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      Fibrillin-3 expression in human development.

      Matrix Biology
      Animals, Antibody Specificity, Basement Membrane, embryology, metabolism, Bone and Bones, Cardiovascular System, Cartilage, Central Nervous System, Embryo, Mammalian, anatomy & histology, Female, Humans, Immune Sera, Microfilament Proteins, Muscle, Skeletal, Peripheral Nervous System, Pregnancy, Rabbits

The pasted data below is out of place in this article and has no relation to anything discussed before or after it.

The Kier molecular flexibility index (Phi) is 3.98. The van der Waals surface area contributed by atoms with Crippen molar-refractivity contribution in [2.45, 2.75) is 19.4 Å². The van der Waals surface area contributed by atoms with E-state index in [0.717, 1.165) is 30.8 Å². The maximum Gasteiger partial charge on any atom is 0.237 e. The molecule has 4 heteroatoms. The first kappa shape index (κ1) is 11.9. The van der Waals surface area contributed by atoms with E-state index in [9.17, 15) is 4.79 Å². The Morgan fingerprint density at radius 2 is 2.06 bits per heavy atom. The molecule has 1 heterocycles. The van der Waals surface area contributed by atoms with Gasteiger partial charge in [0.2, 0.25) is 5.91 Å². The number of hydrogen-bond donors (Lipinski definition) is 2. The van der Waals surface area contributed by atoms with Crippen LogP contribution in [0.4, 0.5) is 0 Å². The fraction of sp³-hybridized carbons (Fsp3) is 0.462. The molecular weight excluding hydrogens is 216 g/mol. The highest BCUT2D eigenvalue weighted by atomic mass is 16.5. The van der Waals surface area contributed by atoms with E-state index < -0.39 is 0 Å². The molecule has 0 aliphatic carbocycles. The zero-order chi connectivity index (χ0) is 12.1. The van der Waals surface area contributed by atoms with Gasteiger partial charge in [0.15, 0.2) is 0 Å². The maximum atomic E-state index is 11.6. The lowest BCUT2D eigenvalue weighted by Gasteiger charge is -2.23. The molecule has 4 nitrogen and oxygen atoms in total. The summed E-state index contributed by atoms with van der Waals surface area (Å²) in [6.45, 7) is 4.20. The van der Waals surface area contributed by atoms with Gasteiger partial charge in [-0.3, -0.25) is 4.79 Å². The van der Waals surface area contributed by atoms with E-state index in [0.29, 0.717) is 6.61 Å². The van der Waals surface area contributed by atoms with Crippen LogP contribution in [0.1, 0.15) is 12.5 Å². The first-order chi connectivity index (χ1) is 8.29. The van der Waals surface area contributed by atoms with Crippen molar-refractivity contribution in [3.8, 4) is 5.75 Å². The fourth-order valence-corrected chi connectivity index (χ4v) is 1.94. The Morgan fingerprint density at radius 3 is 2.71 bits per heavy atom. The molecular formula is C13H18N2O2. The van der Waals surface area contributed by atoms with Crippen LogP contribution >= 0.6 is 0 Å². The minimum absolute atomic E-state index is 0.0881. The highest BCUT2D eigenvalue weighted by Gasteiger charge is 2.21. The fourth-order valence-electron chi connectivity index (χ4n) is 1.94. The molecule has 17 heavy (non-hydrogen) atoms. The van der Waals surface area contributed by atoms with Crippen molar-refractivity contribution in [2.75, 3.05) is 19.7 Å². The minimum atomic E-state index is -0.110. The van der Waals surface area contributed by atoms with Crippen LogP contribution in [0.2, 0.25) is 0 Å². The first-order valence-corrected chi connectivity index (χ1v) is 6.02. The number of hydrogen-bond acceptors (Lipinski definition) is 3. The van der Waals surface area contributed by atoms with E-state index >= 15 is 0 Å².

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          Fibrillin proteins are the major components of extracellular microfibrils found in many connective tissues. Fibrillin-1 and fibrillin-2 are well studied and mutations in these proteins cause a number of fibrillinopathies including Marfan syndrome and congenital contractural arachnodactyly, respectively. Fibrillin-3 was more recently discovered and is much less well characterized. Fibrillin-1 is expressed throughout life, whereas fibrillins-2 and -3 are thought to be primarily present during development. Here, we report detailed fibrillin-3 expression patterns in early human development. A polyclonal antiserum against a C-terminal recombinant half of human fibrillin-3 was produced in rabbit. Anti-fibrillin-3 antibodies were affinity-purified and antibodies cross-reacting with the other fibrillins were removed by absorption resulting in specific anti-fibrillin-3 antibodies. Immunohistochemical analyses with these purified antibodies demonstrate that fibrillin-3 is temporally expressed in numerous tissues relatively evenly from the 6th to the 12th gestational week. Fibrillin-3 was found spatially expressed in perichondrium, perineurium, perimysium, skin, developing bronchi, glomeruli, pancreas, kidney, heart and testis and at the prospective basement membranes in developing epithelia and endothelia. Double immunohistochemical analyses showed that all fibrillins are globally expressed in the same organs, with a number of differences on the tissue level in cartilage, perichondrium and developing bronchi. These results suggest that fibrillin-3, compared to the other fibrillins, fulfills both overlapping and distinct functions in human development. Copyright © 2010 International Society of Matrix Biology. Published by Elsevier B.V. All rights reserved.

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